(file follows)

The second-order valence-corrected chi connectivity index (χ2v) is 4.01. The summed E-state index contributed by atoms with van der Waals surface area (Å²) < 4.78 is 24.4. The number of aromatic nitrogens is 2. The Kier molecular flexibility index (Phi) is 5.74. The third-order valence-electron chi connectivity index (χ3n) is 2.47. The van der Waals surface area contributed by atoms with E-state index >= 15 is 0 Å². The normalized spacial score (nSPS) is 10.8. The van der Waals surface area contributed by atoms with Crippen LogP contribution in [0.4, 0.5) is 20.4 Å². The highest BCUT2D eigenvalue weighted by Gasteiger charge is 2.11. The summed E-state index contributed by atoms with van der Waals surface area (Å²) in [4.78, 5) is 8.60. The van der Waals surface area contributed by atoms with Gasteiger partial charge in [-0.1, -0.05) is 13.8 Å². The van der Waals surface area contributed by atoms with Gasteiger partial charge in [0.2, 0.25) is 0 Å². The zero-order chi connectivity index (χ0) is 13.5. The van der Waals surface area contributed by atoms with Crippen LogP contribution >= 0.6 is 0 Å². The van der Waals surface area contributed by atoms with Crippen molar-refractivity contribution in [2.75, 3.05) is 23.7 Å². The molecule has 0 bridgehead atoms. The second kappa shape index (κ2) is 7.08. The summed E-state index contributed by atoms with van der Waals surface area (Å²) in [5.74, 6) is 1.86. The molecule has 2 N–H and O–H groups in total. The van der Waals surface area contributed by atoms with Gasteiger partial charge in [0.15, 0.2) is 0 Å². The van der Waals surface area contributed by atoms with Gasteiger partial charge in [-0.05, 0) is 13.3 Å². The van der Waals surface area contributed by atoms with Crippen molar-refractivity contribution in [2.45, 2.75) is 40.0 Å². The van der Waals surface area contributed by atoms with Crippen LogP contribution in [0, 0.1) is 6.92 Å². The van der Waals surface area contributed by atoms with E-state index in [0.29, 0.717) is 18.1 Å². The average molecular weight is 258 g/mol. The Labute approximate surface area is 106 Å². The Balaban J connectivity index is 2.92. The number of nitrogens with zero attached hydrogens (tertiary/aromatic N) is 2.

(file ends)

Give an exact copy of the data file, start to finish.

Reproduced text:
The second-order valence-corrected chi connectivity index (χ2v) is 4.01. The summed E-state index contributed by atoms with van der Waals surface area (Å²) < 4.78 is 24.4. The number of aromatic nitrogens is 2. The Kier molecular flexibility index (Phi) is 5.74. The third-order valence-electron chi connectivity index (χ3n) is 2.47. The van der Waals surface area contributed by atoms with E-state index >= 15 is 0 Å². The normalized spacial score (nSPS) is 10.8. The van der Waals surface area contributed by atoms with Crippen LogP contribution in [0.4, 0.5) is 20.4 Å². The highest BCUT2D eigenvalue weighted by Gasteiger charge is 2.11. The summed E-state index contributed by atoms with van der Waals surface area (Å²) in [4.78, 5) is 8.60. The van der Waals surface area contributed by atoms with Gasteiger partial charge in [-0.1, -0.05) is 13.8 Å². The van der Waals surface area contributed by atoms with Gasteiger partial charge in [0.2, 0.25) is 0 Å². The zero-order chi connectivity index (χ0) is 13.5. The van der Waals surface area contributed by atoms with Crippen LogP contribution >= 0.6 is 0 Å². The van der Waals surface area contributed by atoms with Crippen molar-refractivity contribution in [2.75, 3.05) is 23.7 Å². The molecule has 0 bridgehead atoms. The second kappa shape index (κ2) is 7.08. The summed E-state index contributed by atoms with van der Waals surface area (Å²) in [5.74, 6) is 1.86. The molecule has 2 N–H and O–H groups in total. The van der Waals surface area contributed by atoms with Gasteiger partial charge in [0.15, 0.2) is 0 Å². The van der Waals surface area contributed by atoms with Gasteiger partial charge in [-0.05, 0) is 13.3 Å². The van der Waals surface area contributed by atoms with Crippen molar-refractivity contribution in [2.45, 2.75) is 40.0 Å². The van der Waals surface area contributed by atoms with Crippen LogP contribution in [0, 0.1) is 6.92 Å². The van der Waals surface area contributed by atoms with E-state index in [0.29, 0.717) is 18.1 Å². The average molecular weight is 258 g/mol. The Labute approximate surface area is 106 Å². The Balaban J connectivity index is 2.92. The number of nitrogens with zero attached hydrogens (tertiary/aromatic N) is 2.